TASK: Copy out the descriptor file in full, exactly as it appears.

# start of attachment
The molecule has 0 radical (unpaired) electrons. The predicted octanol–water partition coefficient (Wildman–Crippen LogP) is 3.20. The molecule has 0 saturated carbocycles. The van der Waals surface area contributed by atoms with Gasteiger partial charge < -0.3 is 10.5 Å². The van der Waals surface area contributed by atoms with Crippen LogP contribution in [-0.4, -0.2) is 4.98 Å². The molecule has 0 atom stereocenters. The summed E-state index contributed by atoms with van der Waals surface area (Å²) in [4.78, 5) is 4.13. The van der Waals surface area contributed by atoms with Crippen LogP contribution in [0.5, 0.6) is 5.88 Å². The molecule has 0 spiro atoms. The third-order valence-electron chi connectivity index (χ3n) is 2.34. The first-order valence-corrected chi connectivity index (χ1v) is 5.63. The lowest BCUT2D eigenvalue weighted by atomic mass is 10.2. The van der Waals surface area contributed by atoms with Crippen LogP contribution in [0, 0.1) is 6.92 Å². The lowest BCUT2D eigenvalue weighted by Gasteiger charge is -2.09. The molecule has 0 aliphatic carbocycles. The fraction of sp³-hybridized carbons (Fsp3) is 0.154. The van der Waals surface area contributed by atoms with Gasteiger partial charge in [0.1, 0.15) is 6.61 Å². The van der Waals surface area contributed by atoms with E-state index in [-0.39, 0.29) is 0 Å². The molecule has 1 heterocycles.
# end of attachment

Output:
The molecule has 0 radical (unpaired) electrons. The predicted octanol–water partition coefficient (Wildman–Crippen LogP) is 3.20. The molecule has 0 saturated carbocycles. The van der Waals surface area contributed by atoms with Gasteiger partial charge < -0.3 is 10.5 Å². The van der Waals surface area contributed by atoms with Crippen LogP contribution in [-0.4, -0.2) is 4.98 Å². The molecule has 0 atom stereocenters. The summed E-state index contributed by atoms with van der Waals surface area (Å²) in [4.78, 5) is 4.13. The van der Waals surface area contributed by atoms with Crippen LogP contribution in [0.5, 0.6) is 5.88 Å². The molecule has 0 spiro atoms. The third-order valence-electron chi connectivity index (χ3n) is 2.34. The first-order valence-corrected chi connectivity index (χ1v) is 5.63. The lowest BCUT2D eigenvalue weighted by atomic mass is 10.2. The van der Waals surface area contributed by atoms with Crippen LogP contribution in [0, 0.1) is 6.92 Å². The lowest BCUT2D eigenvalue weighted by Gasteiger charge is -2.09. The molecule has 0 aliphatic carbocycles. The fraction of sp³-hybridized carbons (Fsp3) is 0.154. The van der Waals surface area contributed by atoms with Gasteiger partial charge in [0.1, 0.15) is 6.61 Å². The van der Waals surface area contributed by atoms with E-state index in [-0.39, 0.29) is 0 Å². The molecule has 1 heterocycles.